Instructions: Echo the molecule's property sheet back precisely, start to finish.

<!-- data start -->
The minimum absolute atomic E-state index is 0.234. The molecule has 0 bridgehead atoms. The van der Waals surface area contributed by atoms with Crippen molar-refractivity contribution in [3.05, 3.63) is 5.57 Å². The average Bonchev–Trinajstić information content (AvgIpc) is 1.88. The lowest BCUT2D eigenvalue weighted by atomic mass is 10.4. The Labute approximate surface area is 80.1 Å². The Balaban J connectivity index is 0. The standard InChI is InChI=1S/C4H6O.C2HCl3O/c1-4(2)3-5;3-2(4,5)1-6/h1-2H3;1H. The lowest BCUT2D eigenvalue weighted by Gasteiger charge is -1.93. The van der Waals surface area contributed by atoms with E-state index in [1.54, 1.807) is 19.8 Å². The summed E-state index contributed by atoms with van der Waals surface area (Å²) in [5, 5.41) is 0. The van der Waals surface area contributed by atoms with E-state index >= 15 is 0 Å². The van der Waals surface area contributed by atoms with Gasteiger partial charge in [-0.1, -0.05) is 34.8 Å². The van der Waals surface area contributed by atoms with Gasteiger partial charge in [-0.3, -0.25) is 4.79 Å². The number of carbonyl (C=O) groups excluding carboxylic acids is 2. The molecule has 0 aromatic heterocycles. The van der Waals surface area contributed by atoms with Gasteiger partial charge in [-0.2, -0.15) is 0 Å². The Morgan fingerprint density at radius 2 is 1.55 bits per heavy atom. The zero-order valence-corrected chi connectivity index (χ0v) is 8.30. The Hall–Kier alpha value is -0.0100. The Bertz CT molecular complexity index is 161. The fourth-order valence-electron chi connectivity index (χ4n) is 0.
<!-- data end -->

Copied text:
The minimum absolute atomic E-state index is 0.234. The molecule has 0 bridgehead atoms. The van der Waals surface area contributed by atoms with Crippen molar-refractivity contribution in [3.05, 3.63) is 5.57 Å². The average Bonchev–Trinajstić information content (AvgIpc) is 1.88. The lowest BCUT2D eigenvalue weighted by atomic mass is 10.4. The Labute approximate surface area is 80.1 Å². The Balaban J connectivity index is 0. The standard InChI is InChI=1S/C4H6O.C2HCl3O/c1-4(2)3-5;3-2(4,5)1-6/h1-2H3;1H. The lowest BCUT2D eigenvalue weighted by Gasteiger charge is -1.93. The van der Waals surface area contributed by atoms with E-state index in [1.54, 1.807) is 19.8 Å². The summed E-state index contributed by atoms with van der Waals surface area (Å²) in [5, 5.41) is 0. The van der Waals surface area contributed by atoms with E-state index >= 15 is 0 Å². The van der Waals surface area contributed by atoms with Gasteiger partial charge in [-0.1, -0.05) is 34.8 Å². The van der Waals surface area contributed by atoms with Gasteiger partial charge in [-0.3, -0.25) is 4.79 Å². The number of carbonyl (C=O) groups excluding carboxylic acids is 2. The molecule has 0 aromatic heterocycles. The van der Waals surface area contributed by atoms with Gasteiger partial charge in [-0.2, -0.15) is 0 Å². The Morgan fingerprint density at radius 2 is 1.55 bits per heavy atom. The zero-order valence-corrected chi connectivity index (χ0v) is 8.30. The Hall–Kier alpha value is -0.0100. The Bertz CT molecular complexity index is 161. The fourth-order valence-electron chi connectivity index (χ4n) is 0.